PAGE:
|Alexander Pierre Tureaud, Sr.|
|Born||February 26, 1899|
|Died||January 22, 1972
Orleans Parish, Louisiana, USA
|Alma mater||Howard University|
|Occupation||Attorney; Civil rights activist|
|Political party||Republican-turned-Democratic (1944)|
|Children||Including A. P. Tureaud, Jr.|
Alexander Pierre Tureaud, Sr., known as A. P. Tureaud (February 26, 1899 – January 22, 1972), was the attorney for the New Orleans chapter of the NAACP during the civil rights movement. With the assistance of Thurgood Marshall and Robert Carter from the NAACP Legal Defense and Educational Fund, A. P. Tureaud filed the lawsuit that successfully ended the system of Jim Crow segregation in New Orleans. That case paved the way for integrating the first two elementary schools in the Deep South.
Louis Berry, the civil rights attorney from Alexandria and the first African American admitted to the Louisiana bar since Tureaud himself, had hoped to join Tureaud's law firm in the late 1940s, but Tureaud could not at the time afford to take on another attorney.
American apartheid, or Jim Crow arose directly from a Supreme Court ruling which validated a "states' rights" notion that blacks and whites could be equally well served using separate but equal public facilities. With (Plessy v. Ferguson, USSC 1896) the United States Supreme Court confirmed the right of state legislatures to enact disciminatory legislation. With this authority, civic organizations throughout the American South moved to restrict citizen access and limit citizens from exercising their civil rights based on the basis of their social and economic status, and on their personal history as descended from a former slave.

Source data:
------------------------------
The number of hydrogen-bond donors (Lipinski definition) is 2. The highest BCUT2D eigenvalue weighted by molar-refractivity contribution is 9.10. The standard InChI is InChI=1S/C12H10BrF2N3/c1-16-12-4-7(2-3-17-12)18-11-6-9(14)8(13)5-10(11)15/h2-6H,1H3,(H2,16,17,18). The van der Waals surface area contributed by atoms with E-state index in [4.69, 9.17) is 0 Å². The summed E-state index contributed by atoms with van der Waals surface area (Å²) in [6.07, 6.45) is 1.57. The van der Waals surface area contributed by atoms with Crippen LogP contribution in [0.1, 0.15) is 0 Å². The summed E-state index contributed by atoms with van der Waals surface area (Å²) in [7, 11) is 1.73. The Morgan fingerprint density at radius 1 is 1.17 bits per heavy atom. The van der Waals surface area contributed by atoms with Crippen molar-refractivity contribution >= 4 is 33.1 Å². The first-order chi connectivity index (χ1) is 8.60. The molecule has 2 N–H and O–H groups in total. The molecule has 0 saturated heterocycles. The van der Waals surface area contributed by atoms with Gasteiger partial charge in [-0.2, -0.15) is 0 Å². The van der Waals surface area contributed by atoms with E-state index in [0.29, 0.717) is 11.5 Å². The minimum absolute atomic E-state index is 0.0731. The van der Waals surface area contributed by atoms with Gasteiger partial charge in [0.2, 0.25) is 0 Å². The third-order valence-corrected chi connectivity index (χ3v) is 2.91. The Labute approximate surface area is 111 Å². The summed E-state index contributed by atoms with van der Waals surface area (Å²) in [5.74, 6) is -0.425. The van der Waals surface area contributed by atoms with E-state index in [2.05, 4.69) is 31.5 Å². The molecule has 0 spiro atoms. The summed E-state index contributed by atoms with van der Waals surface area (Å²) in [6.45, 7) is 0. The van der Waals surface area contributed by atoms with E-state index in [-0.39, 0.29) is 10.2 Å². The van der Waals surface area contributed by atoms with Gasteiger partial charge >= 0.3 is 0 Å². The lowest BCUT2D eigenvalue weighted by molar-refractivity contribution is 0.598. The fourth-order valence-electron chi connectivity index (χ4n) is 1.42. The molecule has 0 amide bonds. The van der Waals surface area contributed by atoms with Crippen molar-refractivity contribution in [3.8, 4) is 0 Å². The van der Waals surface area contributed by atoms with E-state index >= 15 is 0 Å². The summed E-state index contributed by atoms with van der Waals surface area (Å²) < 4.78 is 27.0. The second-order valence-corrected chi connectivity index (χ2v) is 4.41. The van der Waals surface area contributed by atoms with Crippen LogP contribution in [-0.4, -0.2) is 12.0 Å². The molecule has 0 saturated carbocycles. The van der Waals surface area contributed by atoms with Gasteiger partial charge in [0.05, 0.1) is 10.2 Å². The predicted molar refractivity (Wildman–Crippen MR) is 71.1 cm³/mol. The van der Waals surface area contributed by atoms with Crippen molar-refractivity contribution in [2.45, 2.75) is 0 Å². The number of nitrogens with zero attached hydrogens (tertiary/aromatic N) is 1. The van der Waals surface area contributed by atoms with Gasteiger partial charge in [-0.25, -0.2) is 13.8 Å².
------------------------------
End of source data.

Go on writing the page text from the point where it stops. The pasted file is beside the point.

In 1954, the United States Supreme Court overturned Plessy and ruled in Brown v. Board of Education that segregated schools were unconstitutional and must be desegregated "with all deliberate speed." In the following years, A. P. Tureaud and the NAACP initiated the lawsuits which eventually forced the Orleans Parish School System to desegregate.
In 1956, Tureaud noted that U.S. President Dwight Eisenhower, the Republican nominee, improved considerably on his performance in African-American voting districts in Louisiana compared to 1952, when he lost the state of Louisiana. Tureaud viewed the shift—Eisenhower in victory statewide for instance jumped from 7 percent in 1952 in Baton Rouge to 71 percent—as a black protest against segregation laws passed by the Louisiana State Legislature. While some 161,000 blacks went to the polls in 1956, more than 31,000 were purged from the rolls over the next two years. Some five thousand alone were excluded in Ouachita Parish in northeastern Louisiana.